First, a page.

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485th Bomb Group

464th Bomb Group

The 464th Bomb Group also flew B-24 Liberators with the 55th Wing of the 15th Army Air Force.  We in the 485th Bomb Group flew the same missions as did they, enjoyed the same results, suffered similar losses.  Their site presented by Webmaster Wendy Butler, is an excellent site that will add much to your understanding of that big event, WWII.  You can move directly from my site to either 464th or 485th., and back.

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Flak over a target


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1. B .. 2 C .. 3 C .. 4 C .. 5 A .. 6 C .. 7 C


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The flight to Munich seemed to be especially long, perhaps because we had to make several doglegs to avoid concentrations of flak batteries. We crossed over the center of the Denaric Alps. It was winter, they were white with snow, and under different circumstances, probably beautiful. At 20,000 feet we saw little of the countryside. On some missions there was a cloud deck below us, so we saw nothing. We and the German gunners relied on radar. Actually, Munich was not as far, straight-line, as Regensburg or Augsburg, but it was a mean, unfriendly place.

This time it lived up to its' reputation. We lost several planes from our Group. And there must have been others because there were a lot of parachutes drifting away. The target was the railroad marshalling yard in a small town just outside of Munich. Flak on the bomb run was really vicious, one doesn't forget these things, but all our plane got from it was a bumping around from near misses. We were flying right in the center of the squadron, number 4 position.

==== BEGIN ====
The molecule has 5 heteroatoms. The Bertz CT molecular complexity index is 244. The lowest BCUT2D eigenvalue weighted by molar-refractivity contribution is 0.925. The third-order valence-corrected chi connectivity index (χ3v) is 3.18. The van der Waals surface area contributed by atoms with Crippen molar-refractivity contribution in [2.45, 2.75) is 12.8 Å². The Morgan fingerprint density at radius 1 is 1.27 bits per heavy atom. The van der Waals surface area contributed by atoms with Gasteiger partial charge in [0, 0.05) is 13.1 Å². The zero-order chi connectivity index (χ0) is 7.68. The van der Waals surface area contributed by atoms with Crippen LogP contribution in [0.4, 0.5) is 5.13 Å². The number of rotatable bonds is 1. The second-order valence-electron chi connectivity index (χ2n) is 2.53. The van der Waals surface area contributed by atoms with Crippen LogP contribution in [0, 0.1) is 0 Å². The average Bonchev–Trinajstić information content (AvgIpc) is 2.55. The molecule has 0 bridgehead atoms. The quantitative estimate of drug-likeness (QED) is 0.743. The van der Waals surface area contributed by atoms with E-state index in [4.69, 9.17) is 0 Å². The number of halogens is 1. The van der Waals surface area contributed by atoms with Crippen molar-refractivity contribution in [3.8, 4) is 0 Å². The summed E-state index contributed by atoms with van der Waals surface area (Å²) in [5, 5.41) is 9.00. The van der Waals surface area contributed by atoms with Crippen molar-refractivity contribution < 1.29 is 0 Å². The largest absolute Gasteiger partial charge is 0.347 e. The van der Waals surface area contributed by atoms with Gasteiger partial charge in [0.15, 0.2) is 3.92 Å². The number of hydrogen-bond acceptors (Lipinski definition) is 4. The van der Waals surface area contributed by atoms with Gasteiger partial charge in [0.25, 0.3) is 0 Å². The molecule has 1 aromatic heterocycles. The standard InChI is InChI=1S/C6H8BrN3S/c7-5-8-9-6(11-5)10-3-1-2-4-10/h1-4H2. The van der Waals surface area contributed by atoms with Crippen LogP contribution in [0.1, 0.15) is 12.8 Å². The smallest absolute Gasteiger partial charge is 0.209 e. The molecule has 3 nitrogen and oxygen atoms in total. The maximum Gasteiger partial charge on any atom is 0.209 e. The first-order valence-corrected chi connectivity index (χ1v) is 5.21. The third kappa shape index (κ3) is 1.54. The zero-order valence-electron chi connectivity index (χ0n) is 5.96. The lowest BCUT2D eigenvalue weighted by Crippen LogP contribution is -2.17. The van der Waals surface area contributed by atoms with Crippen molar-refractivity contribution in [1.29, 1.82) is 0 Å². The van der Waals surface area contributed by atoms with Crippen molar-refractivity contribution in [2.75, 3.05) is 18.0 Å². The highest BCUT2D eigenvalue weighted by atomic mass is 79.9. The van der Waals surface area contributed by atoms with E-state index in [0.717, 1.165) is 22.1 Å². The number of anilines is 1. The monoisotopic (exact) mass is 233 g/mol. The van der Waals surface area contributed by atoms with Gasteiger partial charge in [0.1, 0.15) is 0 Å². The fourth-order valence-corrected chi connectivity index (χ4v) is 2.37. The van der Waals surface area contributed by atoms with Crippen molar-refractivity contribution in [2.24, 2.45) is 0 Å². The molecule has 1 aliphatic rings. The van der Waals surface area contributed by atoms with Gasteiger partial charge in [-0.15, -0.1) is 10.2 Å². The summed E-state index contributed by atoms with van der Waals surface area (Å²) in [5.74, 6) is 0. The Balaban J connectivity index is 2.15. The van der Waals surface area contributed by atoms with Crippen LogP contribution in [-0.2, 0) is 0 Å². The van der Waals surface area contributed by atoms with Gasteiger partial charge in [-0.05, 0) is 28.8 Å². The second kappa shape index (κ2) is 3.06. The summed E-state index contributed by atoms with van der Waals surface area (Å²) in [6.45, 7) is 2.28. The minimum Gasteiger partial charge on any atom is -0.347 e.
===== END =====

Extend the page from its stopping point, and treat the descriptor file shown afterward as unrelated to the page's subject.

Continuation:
Just before "Bombs away", Carl Spiegel, in his top turret, hollered out "look at Max's right wing...". Max was the pilot of the bomber to our left, and there peeking out of the top surface of his wing was the nose cone of an unexploded 88mm shell. Somehow, it had struck the lower surface without detonating, passed between the ribs, missed the fuel tank, and stuck right there.

Max's turret gunner could see it, close up, but couldn't reach it, of course. Max pulled off to the left, out of formation, but where he could rejoin if attacked. Safely away from the rest of us he was trying various maneuvers to dislodge their unwanted cargo. You just can't flap the wings of a B-24, but he did everything else. And it worked. Suddenly, it was the only time any of us actually saw one of the things they had been shooting at us. But, there it was, as it slipped down out of the wing, seemed to hang there for a moment, slowed, turned nose down, drifted away, and we left it behind. We were holding our breath, imagine what the guys in that plane were doing...

Max rejoined the Squadron. I don't remember but I suppose his bombs had dropped when ours did. But, as we passed out of the barrage area our escort reappeared and we went home. Max was the center of attention that night at the Mess. We all managed a special Happy Hour.

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